State officials think they may have hit upon a scheme to dodge hundreds of millions of dollars in cuts to the government’s health care program for the poor — for now.
But those same officials warn that cuts avoided this year will become necessary again next year if federal funds dry up.
By combining some one-time federal money with a yet-to-be-approved new fee for hospitals, TennCare’s funding hole could shrink to $106 million from $430 million, TennCare chief financial officer Scott Pierce told a legislative oversight committee on Capitol Hill Monday.
“It’s good news for the short term. We still need sort of a long-term plan,” he said. “They aren’t permanent solutions.”
Tennessee is in line to get $121 million from the federal government through one-time federal funds owed the state for overpaying on its share of prescription benefits for Medicare Part D enrollees who have both Medicare and Medicaid.
The Legislature is considering SB3528 — a measure that imposes a fee that hospitals would pay based on their net patient revenues. If passed, the legislation would create a federal matching program and result in the state collecting $203 million in additional one-time funds.
After both the additional one-time funds, TennCare has $106 million worth of unfunded items, which could lead to shaving down reimbursements for certain non-hospital and non-physician health providers by 1 percent, cutting grants and other reductions.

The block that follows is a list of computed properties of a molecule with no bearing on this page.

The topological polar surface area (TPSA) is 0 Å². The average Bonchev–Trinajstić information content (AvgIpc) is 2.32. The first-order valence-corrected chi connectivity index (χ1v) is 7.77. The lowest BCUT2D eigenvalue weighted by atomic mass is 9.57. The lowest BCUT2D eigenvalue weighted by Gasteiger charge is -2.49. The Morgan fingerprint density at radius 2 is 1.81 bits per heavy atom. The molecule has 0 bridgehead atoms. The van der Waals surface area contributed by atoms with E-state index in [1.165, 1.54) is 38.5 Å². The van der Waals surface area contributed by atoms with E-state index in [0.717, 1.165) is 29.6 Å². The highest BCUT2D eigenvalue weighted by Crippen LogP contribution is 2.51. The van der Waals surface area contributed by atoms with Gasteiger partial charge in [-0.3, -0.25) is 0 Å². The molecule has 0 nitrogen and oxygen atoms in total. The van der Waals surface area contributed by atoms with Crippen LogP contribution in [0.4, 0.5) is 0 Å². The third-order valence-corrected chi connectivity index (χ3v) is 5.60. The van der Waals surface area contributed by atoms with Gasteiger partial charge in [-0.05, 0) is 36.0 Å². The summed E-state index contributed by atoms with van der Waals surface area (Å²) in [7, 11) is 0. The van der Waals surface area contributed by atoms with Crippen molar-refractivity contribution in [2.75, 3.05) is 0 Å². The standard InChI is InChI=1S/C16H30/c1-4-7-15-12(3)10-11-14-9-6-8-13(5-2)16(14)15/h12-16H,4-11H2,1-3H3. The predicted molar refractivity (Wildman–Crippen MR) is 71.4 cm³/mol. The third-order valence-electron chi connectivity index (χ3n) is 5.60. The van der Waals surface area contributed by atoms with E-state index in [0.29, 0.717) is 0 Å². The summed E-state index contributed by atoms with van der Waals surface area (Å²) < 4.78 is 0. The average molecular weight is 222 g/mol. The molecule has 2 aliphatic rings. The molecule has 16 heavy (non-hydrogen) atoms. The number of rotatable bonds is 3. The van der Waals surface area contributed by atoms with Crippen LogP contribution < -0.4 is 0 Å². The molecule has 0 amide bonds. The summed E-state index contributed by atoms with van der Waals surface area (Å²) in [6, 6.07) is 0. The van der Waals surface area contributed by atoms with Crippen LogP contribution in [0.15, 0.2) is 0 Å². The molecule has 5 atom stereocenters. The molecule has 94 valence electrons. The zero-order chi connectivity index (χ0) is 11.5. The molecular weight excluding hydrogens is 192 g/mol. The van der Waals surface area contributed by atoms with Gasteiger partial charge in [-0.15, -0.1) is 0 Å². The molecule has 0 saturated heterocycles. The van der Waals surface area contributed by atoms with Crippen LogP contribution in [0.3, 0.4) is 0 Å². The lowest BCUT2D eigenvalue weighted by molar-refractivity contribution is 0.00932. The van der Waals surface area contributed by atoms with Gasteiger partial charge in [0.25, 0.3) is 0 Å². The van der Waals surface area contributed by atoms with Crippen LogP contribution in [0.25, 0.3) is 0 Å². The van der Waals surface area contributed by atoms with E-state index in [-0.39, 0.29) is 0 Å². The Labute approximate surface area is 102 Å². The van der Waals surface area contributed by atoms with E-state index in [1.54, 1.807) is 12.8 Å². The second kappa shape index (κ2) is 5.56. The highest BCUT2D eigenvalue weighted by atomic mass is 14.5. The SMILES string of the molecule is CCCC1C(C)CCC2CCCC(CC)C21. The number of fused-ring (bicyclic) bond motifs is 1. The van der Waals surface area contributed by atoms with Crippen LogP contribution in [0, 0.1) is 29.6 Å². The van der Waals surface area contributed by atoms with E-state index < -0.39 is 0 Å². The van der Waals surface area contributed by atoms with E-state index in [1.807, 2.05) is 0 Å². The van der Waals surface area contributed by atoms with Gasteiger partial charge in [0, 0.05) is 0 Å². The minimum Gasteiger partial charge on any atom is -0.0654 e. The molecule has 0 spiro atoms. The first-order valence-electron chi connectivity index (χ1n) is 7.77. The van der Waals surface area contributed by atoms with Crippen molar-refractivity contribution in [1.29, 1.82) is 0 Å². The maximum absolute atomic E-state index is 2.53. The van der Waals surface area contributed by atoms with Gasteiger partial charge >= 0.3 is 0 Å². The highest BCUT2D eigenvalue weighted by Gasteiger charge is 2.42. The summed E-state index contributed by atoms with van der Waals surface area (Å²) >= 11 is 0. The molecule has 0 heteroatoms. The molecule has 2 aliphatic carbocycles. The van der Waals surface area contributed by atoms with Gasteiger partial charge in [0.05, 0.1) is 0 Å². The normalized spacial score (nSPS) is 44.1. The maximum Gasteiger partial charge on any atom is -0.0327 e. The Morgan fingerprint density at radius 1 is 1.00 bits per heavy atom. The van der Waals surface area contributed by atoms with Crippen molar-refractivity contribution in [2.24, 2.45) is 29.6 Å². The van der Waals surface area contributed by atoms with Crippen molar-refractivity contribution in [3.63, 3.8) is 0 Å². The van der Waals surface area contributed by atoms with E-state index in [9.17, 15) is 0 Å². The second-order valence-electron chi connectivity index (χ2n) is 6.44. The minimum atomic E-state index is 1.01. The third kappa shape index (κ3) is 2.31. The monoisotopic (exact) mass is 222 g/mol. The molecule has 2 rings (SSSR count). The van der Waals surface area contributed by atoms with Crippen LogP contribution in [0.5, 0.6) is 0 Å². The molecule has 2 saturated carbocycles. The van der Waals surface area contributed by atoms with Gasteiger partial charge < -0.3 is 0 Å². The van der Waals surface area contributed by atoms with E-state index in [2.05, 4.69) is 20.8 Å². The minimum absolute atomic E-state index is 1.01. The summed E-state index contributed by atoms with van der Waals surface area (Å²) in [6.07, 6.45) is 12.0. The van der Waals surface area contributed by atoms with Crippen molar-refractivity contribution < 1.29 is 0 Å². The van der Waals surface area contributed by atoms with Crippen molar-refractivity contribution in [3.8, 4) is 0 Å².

Pierce said he expects the administration to come back and try to find a way to fund at least some of those potential cuts, but he hasn’t seen that proposal. “We’ll be back here next year talking about these same issues,” he said. “The underlying issues haven’t gone away.”
Bredesen proposed cuts within the TennCare program last year, but those reductions were averted through the application of federal stimulus funds.
He proposed another round of cuts this year. Between the original cuts for the 2011 fiscal year, that kicks of July 1, and a sluggish economy resulting in lower-than-predicted state revenues, those cuts grew to $430 million.
“We kind of continue to get an extension on when we thought that the other shoe is going to drop,” said Rep. Joe Armstrong, D-Knoxville, who sits on the TennCare Oversight Committee.
History is repeating itself, Pierce said, and the legislature will eventually need to fully make those cuts or find permanent revenue to help fund TennCare.
“There is a day of reckoning. It might be in Fiscal Year 12. It might be in Fiscal Year 13,” he said.
Andrea Zelinski can be reached at email@example.com.